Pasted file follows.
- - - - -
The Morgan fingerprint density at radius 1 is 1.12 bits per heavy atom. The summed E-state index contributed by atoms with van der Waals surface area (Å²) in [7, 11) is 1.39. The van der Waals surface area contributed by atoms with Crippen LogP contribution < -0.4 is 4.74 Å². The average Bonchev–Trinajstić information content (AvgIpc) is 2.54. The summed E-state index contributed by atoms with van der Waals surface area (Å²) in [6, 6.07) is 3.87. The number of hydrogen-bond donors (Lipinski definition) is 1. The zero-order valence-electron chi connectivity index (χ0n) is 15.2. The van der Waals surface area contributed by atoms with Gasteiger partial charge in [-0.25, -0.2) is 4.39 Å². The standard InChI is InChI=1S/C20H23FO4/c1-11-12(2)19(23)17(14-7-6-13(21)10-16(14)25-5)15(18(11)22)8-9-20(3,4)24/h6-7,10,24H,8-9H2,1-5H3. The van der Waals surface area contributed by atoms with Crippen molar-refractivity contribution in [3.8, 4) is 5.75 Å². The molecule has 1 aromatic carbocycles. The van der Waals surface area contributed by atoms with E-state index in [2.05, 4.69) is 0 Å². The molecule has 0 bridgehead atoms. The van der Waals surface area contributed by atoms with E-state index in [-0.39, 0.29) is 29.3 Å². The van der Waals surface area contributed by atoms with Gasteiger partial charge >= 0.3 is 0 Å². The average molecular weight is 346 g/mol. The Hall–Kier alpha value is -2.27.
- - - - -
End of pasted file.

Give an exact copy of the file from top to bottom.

The Morgan fingerprint density at radius 1 is 1.12 bits per heavy atom. The summed E-state index contributed by atoms with van der Waals surface area (Å²) in [7, 11) is 1.39. The van der Waals surface area contributed by atoms with Crippen LogP contribution < -0.4 is 4.74 Å². The average Bonchev–Trinajstić information content (AvgIpc) is 2.54. The summed E-state index contributed by atoms with van der Waals surface area (Å²) in [6, 6.07) is 3.87. The number of hydrogen-bond donors (Lipinski definition) is 1. The zero-order valence-electron chi connectivity index (χ0n) is 15.2. The van der Waals surface area contributed by atoms with Gasteiger partial charge in [-0.25, -0.2) is 4.39 Å². The standard InChI is InChI=1S/C20H23FO4/c1-11-12(2)19(23)17(14-7-6-13(21)10-16(14)25-5)15(18(11)22)8-9-20(3,4)24/h6-7,10,24H,8-9H2,1-5H3. The van der Waals surface area contributed by atoms with Crippen molar-refractivity contribution in [3.8, 4) is 5.75 Å². The molecule has 1 aromatic carbocycles. The van der Waals surface area contributed by atoms with E-state index in [2.05, 4.69) is 0 Å². The molecule has 0 bridgehead atoms. The van der Waals surface area contributed by atoms with E-state index in [-0.39, 0.29) is 29.3 Å². The van der Waals surface area contributed by atoms with Gasteiger partial charge >= 0.3 is 0 Å². The average molecular weight is 346 g/mol. The Hall–Kier alpha value is -2.27.